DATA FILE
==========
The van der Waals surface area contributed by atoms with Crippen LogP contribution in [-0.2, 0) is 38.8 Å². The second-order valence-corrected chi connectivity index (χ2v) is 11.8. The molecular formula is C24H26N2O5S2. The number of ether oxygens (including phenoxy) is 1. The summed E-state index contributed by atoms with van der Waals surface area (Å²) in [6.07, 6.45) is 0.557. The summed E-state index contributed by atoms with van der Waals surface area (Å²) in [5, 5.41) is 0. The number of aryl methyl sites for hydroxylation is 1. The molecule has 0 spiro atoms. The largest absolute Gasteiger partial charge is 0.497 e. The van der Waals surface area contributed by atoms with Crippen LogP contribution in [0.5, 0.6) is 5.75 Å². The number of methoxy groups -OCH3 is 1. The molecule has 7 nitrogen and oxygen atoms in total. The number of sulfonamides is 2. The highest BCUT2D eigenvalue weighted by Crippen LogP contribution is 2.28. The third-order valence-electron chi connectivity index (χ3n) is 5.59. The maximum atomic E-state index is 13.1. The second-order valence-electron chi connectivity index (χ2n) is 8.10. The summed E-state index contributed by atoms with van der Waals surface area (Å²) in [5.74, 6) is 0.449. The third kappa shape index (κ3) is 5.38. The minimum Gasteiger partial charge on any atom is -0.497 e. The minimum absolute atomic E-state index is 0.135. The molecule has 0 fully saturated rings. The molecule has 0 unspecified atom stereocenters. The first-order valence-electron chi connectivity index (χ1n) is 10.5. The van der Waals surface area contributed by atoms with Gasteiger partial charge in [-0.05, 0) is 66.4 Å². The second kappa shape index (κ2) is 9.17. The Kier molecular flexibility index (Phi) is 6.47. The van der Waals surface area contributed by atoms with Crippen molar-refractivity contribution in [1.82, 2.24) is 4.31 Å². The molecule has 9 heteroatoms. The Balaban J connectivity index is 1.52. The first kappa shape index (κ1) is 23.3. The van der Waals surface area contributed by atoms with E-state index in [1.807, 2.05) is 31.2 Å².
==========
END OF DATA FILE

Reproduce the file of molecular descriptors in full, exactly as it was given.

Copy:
The van der Waals surface area contributed by atoms with Crippen LogP contribution in [-0.2, 0) is 38.8 Å². The second-order valence-corrected chi connectivity index (χ2v) is 11.8. The molecular formula is C24H26N2O5S2. The number of ether oxygens (including phenoxy) is 1. The summed E-state index contributed by atoms with van der Waals surface area (Å²) in [6.07, 6.45) is 0.557. The summed E-state index contributed by atoms with van der Waals surface area (Å²) in [5, 5.41) is 0. The number of aryl methyl sites for hydroxylation is 1. The molecule has 0 spiro atoms. The largest absolute Gasteiger partial charge is 0.497 e. The van der Waals surface area contributed by atoms with Crippen LogP contribution in [0.5, 0.6) is 5.75 Å². The number of methoxy groups -OCH3 is 1. The molecule has 7 nitrogen and oxygen atoms in total. The number of sulfonamides is 2. The highest BCUT2D eigenvalue weighted by Crippen LogP contribution is 2.28. The third-order valence-electron chi connectivity index (χ3n) is 5.59. The maximum atomic E-state index is 13.1. The second-order valence-electron chi connectivity index (χ2n) is 8.10. The summed E-state index contributed by atoms with van der Waals surface area (Å²) in [5.74, 6) is 0.449. The third kappa shape index (κ3) is 5.38. The minimum Gasteiger partial charge on any atom is -0.497 e. The minimum absolute atomic E-state index is 0.135. The molecule has 0 fully saturated rings. The molecule has 0 unspecified atom stereocenters. The first-order valence-electron chi connectivity index (χ1n) is 10.5. The van der Waals surface area contributed by atoms with Gasteiger partial charge in [-0.05, 0) is 66.4 Å². The second kappa shape index (κ2) is 9.17. The Kier molecular flexibility index (Phi) is 6.47. The van der Waals surface area contributed by atoms with Crippen molar-refractivity contribution in [1.82, 2.24) is 4.31 Å². The molecule has 9 heteroatoms. The Balaban J connectivity index is 1.52. The first kappa shape index (κ1) is 23.3. The van der Waals surface area contributed by atoms with E-state index in [1.807, 2.05) is 31.2 Å².